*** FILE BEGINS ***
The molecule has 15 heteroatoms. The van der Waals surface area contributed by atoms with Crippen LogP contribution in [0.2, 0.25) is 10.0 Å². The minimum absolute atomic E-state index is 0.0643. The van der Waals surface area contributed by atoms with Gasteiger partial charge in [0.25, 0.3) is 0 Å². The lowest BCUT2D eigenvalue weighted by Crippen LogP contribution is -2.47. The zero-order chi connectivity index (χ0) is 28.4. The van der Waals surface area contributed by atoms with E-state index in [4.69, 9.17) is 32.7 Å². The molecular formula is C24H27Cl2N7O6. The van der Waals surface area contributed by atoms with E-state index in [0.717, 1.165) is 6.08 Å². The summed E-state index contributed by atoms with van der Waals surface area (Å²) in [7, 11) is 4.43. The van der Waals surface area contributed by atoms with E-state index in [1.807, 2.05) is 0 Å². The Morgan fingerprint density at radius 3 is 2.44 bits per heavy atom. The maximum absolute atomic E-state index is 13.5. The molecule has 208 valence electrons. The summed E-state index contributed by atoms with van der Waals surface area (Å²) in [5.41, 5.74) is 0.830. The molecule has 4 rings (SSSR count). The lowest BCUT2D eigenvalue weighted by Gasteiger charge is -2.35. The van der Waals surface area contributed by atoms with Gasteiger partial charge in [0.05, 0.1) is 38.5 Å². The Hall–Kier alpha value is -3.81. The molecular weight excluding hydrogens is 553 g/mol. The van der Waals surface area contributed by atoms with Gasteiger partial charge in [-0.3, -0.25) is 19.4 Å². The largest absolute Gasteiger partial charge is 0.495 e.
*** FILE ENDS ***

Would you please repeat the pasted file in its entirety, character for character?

The molecule has 15 heteroatoms. The van der Waals surface area contributed by atoms with Crippen LogP contribution in [0.2, 0.25) is 10.0 Å². The minimum absolute atomic E-state index is 0.0643. The van der Waals surface area contributed by atoms with Gasteiger partial charge in [0.25, 0.3) is 0 Å². The lowest BCUT2D eigenvalue weighted by Crippen LogP contribution is -2.47. The zero-order chi connectivity index (χ0) is 28.4. The van der Waals surface area contributed by atoms with E-state index in [4.69, 9.17) is 32.7 Å². The molecular formula is C24H27Cl2N7O6. The van der Waals surface area contributed by atoms with E-state index in [0.717, 1.165) is 6.08 Å². The summed E-state index contributed by atoms with van der Waals surface area (Å²) in [7, 11) is 4.43. The van der Waals surface area contributed by atoms with E-state index in [1.807, 2.05) is 0 Å². The Morgan fingerprint density at radius 3 is 2.44 bits per heavy atom. The maximum absolute atomic E-state index is 13.5. The molecule has 208 valence electrons. The summed E-state index contributed by atoms with van der Waals surface area (Å²) in [5.41, 5.74) is 0.830. The molecule has 4 rings (SSSR count). The lowest BCUT2D eigenvalue weighted by Gasteiger charge is -2.35. The van der Waals surface area contributed by atoms with Gasteiger partial charge in [0.05, 0.1) is 38.5 Å². The Hall–Kier alpha value is -3.81. The molecular weight excluding hydrogens is 553 g/mol. The van der Waals surface area contributed by atoms with Gasteiger partial charge in [-0.3, -0.25) is 19.4 Å². The largest absolute Gasteiger partial charge is 0.495 e.